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My work placement and reflections on Selina Thompson’s Immersion

Chloe and Engagement Producer, Siobhán, at a secondary school careers fair during Chloe’s placement.

My name is Chloe Cunliffe, and I am a final year Drama student at the University of Sussex, originally from Rossendale, in Lancashire. In February and March, I had the pleasure of having a work placement at Artsadmin.

In this placement, I was lucky enough to attend several performances with Artsadmin including Jamal Gerald’s Idol, Edythe Wooley’s Sensitive Plumbing, and Imran Perretta’s the destructors. I was also able to work on some projects, such as a work in progress by Martin Creed, Slow Sunday event by Steakhouse Live, and attend the first meeting for an upcoming project commissioned by Artsadmin’s engagement team for Season for Change, in which we discussed how the project would be made and what the end result would be. In this blog, I will share some reflections on this particular project as I am most interested in works that are socially engaged and interrogate class, race and inclusivity in their practice.

“When Boris Johnson prorogued Parliament earlier this year, 202 hours of Representative Democracy were lost.”

Selina Thompson, Oh God Not Another One 

For a long time now, amongst the public, there has been a bubbling feeling of discontent as we feel we are being ignored by politics, that politics no longer speaks for us. Instead, it began to feel like politicians were making decisions that were best for them (including giving themselves a pay rise despite them earning nearly 65% more than the average earner in the UK). This was all brought to a head in 2019 when Boris Johnson prorogued Parliament in September-October 2019 and stole 202 hours of Representative Democracy from the British public in one of the most unstable times in British political history. Selina Thompson is working to take them back…

Selina Thompson is an artist from Birmingham who makes work about her experience as a black woman; a person who grew up in a working-class home; and a fat woman. Her work encompasses a generation’s voice that is crying out to be listened to, to be cared for, to survive in an ableist, racist, patriarchal world. 

As part of Season for Change 2020 (led by Artsadmin and Julie’s Bicycle), Artsadmin is commissioning a piece of work by Selina Thompson in which she will gather an intergenerational group of women of colour from Tower Hamlets to explore intersectional approaches to climate justice, led by the principles of pleasure activism. This work, Immersion, will create a ‘Kitchen Table Council’ of women of colour aged over 60 and under 30 from the local surroundings. This group of women will be involved for two weeks: the first week they will be identifying a climate issue in their local community; in their second week, they will work to create tangible solutions that can help with one of the issues that they discovered. Ritual and pleasure will be suffused throughout the two weeks, the purpose of which is explained by Selina Thompson:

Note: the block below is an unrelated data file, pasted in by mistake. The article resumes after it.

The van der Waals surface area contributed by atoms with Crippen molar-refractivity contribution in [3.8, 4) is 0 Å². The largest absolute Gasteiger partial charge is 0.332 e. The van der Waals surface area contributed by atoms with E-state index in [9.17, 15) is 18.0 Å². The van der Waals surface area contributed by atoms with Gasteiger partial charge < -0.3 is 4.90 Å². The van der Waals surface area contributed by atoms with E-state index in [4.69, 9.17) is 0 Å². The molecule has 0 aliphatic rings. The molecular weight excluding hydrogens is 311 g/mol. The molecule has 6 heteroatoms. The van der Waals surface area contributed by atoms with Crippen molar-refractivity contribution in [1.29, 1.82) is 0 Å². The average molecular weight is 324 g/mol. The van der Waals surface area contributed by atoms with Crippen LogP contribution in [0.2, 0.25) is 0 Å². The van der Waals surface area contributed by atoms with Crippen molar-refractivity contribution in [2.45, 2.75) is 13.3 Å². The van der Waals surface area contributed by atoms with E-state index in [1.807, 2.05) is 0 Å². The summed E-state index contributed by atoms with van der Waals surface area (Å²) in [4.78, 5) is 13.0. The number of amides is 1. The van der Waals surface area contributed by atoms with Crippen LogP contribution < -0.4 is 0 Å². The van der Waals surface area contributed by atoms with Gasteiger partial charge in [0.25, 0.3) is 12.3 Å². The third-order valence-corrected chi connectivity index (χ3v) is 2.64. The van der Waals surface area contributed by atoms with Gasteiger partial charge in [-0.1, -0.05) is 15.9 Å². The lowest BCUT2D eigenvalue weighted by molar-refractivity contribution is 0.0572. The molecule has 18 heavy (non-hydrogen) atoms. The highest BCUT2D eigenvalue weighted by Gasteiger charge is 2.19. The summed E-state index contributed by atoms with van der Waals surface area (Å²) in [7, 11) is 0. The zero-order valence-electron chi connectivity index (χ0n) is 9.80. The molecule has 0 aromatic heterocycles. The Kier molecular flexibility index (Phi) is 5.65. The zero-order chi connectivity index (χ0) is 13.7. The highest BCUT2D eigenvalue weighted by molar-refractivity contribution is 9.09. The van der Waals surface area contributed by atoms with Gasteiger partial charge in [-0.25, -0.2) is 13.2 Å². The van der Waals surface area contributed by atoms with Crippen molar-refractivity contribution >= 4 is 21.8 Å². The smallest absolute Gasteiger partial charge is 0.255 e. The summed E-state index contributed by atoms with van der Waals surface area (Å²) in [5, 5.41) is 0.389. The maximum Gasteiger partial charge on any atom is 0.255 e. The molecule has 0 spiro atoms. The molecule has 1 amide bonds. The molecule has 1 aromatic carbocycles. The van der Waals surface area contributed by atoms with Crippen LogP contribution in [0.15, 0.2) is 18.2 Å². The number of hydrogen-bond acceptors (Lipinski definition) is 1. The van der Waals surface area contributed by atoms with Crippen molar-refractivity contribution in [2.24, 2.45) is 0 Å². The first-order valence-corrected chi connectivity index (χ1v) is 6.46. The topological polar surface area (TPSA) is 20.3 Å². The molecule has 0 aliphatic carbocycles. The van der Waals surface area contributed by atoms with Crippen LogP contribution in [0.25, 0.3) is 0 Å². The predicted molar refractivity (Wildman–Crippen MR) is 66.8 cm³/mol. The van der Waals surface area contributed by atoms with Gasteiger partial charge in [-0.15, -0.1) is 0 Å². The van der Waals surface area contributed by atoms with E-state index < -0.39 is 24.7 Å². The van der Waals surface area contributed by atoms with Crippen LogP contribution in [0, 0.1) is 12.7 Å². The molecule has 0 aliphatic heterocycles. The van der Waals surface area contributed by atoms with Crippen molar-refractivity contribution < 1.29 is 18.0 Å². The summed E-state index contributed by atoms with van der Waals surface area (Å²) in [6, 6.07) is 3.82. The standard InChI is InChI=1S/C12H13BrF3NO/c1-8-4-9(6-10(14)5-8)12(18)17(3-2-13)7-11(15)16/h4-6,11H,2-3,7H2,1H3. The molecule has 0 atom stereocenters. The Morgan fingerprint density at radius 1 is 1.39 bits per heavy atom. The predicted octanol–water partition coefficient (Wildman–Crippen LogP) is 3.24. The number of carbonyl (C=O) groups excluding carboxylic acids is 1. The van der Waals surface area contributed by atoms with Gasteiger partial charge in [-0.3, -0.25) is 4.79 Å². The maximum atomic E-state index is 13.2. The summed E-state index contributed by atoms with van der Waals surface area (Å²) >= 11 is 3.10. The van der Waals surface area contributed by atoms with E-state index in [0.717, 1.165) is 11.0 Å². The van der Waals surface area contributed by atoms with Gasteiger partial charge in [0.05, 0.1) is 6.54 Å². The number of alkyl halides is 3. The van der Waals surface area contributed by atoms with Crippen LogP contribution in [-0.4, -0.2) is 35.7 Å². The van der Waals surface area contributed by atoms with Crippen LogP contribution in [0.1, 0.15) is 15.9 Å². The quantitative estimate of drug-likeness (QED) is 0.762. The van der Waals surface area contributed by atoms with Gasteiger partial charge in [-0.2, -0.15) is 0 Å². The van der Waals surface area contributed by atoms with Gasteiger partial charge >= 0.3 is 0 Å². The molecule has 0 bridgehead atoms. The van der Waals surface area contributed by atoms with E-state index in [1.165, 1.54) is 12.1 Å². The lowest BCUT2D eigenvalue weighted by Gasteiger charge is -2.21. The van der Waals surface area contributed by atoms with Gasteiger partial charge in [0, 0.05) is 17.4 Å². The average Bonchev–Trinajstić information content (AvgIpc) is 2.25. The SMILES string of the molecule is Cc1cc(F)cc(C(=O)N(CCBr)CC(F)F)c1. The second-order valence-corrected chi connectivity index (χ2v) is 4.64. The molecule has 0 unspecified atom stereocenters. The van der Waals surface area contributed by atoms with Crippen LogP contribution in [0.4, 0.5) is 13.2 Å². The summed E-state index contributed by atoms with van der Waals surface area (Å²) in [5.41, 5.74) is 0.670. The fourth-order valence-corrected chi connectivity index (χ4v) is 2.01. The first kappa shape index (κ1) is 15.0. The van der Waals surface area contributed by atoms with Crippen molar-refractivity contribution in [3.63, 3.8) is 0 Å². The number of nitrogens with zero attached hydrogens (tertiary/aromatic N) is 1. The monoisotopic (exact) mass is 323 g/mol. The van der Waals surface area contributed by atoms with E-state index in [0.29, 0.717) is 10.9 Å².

“For me it’s presence [the presence of rituals] is about thinking about how activism must always be connected to both creative expression and spiritual growth- so it’s trying to suffuse all three across the immersion.”

There will be 3 public moments during the Immersion, but mostly, the ‘Council’ will be able to be on their own, wholly immersed in the experience. These public moments will be an incredible opportunity to join in the ritual and the pleasure of the way they are working together.

Inspired by pleasure activist adrienne maree brown, Selina will be focusing on the pleasure of activism with this Council. In an interview with Man Repeller, adrienne characterises pleasure activism as: 

“making justice and liberation the most pleasurable experiences we can have. Learning that pleasure gets lost under the weight of oppression, and it is liberatory work to reclaim it.” 

Selina takes this practice of activism through pleasure to liberate herself, and those she is working with, from the oppressions and sadness of their everyday life. This oppression could be due to race, disability, gender, or class, all of which affect Selina in some way, which is what makes this work so important and relevant, and why it’s so vital that it takes place in Tower Hamlets.